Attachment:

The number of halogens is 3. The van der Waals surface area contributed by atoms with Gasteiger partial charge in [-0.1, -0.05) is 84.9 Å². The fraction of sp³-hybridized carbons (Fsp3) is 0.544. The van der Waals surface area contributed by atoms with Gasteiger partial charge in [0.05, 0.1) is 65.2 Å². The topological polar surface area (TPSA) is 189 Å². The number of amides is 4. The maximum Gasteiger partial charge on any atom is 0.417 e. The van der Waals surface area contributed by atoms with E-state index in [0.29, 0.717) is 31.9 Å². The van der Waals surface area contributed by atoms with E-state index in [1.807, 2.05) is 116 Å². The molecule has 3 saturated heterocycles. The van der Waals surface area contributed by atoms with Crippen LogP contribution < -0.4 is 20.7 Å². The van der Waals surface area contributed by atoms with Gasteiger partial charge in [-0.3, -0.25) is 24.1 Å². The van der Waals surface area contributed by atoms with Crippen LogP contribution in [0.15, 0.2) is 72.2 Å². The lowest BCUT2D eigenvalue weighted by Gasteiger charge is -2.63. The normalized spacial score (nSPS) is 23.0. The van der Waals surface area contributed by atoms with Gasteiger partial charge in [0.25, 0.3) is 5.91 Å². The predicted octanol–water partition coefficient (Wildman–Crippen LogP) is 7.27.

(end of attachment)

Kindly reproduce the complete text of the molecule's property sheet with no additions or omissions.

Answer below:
The number of halogens is 3. The van der Waals surface area contributed by atoms with Gasteiger partial charge in [-0.1, -0.05) is 84.9 Å². The fraction of sp³-hybridized carbons (Fsp3) is 0.544. The van der Waals surface area contributed by atoms with Gasteiger partial charge in [0.05, 0.1) is 65.2 Å². The topological polar surface area (TPSA) is 189 Å². The number of amides is 4. The maximum Gasteiger partial charge on any atom is 0.417 e. The van der Waals surface area contributed by atoms with E-state index in [0.29, 0.717) is 31.9 Å². The van der Waals surface area contributed by atoms with E-state index in [1.807, 2.05) is 116 Å². The molecule has 3 saturated heterocycles. The van der Waals surface area contributed by atoms with Crippen LogP contribution < -0.4 is 20.7 Å². The van der Waals surface area contributed by atoms with Gasteiger partial charge in [-0.3, -0.25) is 24.1 Å². The van der Waals surface area contributed by atoms with Crippen LogP contribution in [0.15, 0.2) is 72.2 Å². The lowest BCUT2D eigenvalue weighted by Gasteiger charge is -2.63. The normalized spacial score (nSPS) is 23.0. The van der Waals surface area contributed by atoms with Gasteiger partial charge in [0.25, 0.3) is 5.91 Å². The predicted octanol–water partition coefficient (Wildman–Crippen LogP) is 7.27.